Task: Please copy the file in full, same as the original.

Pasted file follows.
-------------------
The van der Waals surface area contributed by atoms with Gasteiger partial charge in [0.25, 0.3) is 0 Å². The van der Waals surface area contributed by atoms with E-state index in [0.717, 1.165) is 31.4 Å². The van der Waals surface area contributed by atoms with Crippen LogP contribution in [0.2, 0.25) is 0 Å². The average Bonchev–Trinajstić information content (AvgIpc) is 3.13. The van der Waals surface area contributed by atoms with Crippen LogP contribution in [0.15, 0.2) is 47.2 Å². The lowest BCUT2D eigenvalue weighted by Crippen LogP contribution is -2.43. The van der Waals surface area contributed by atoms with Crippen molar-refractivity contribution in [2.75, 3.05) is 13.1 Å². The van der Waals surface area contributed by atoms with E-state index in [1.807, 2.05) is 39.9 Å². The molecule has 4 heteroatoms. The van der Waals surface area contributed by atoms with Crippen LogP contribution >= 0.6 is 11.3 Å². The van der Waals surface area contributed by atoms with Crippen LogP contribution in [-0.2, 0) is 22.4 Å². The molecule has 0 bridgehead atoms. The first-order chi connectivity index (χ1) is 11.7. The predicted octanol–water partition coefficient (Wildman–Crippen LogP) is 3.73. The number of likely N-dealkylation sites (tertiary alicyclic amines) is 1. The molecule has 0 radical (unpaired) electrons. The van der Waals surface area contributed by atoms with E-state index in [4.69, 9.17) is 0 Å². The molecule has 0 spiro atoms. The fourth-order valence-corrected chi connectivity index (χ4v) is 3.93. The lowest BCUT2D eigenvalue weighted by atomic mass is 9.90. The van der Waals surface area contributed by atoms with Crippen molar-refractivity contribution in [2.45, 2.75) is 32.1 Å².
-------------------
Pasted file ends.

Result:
The van der Waals surface area contributed by atoms with Gasteiger partial charge in [0.25, 0.3) is 0 Å². The van der Waals surface area contributed by atoms with E-state index in [0.717, 1.165) is 31.4 Å². The van der Waals surface area contributed by atoms with Crippen LogP contribution in [0.2, 0.25) is 0 Å². The average Bonchev–Trinajstić information content (AvgIpc) is 3.13. The van der Waals surface area contributed by atoms with Crippen LogP contribution in [0.15, 0.2) is 47.2 Å². The lowest BCUT2D eigenvalue weighted by Crippen LogP contribution is -2.43. The van der Waals surface area contributed by atoms with Crippen molar-refractivity contribution in [2.75, 3.05) is 13.1 Å². The van der Waals surface area contributed by atoms with E-state index in [1.807, 2.05) is 39.9 Å². The molecule has 4 heteroatoms. The van der Waals surface area contributed by atoms with Crippen LogP contribution >= 0.6 is 11.3 Å². The van der Waals surface area contributed by atoms with Crippen LogP contribution in [-0.2, 0) is 22.4 Å². The molecule has 0 bridgehead atoms. The first-order chi connectivity index (χ1) is 11.7. The predicted octanol–water partition coefficient (Wildman–Crippen LogP) is 3.73. The number of likely N-dealkylation sites (tertiary alicyclic amines) is 1. The molecule has 0 radical (unpaired) electrons. The van der Waals surface area contributed by atoms with E-state index in [4.69, 9.17) is 0 Å². The molecule has 0 spiro atoms. The fourth-order valence-corrected chi connectivity index (χ4v) is 3.93. The lowest BCUT2D eigenvalue weighted by atomic mass is 9.90. The van der Waals surface area contributed by atoms with Crippen molar-refractivity contribution in [2.45, 2.75) is 32.1 Å².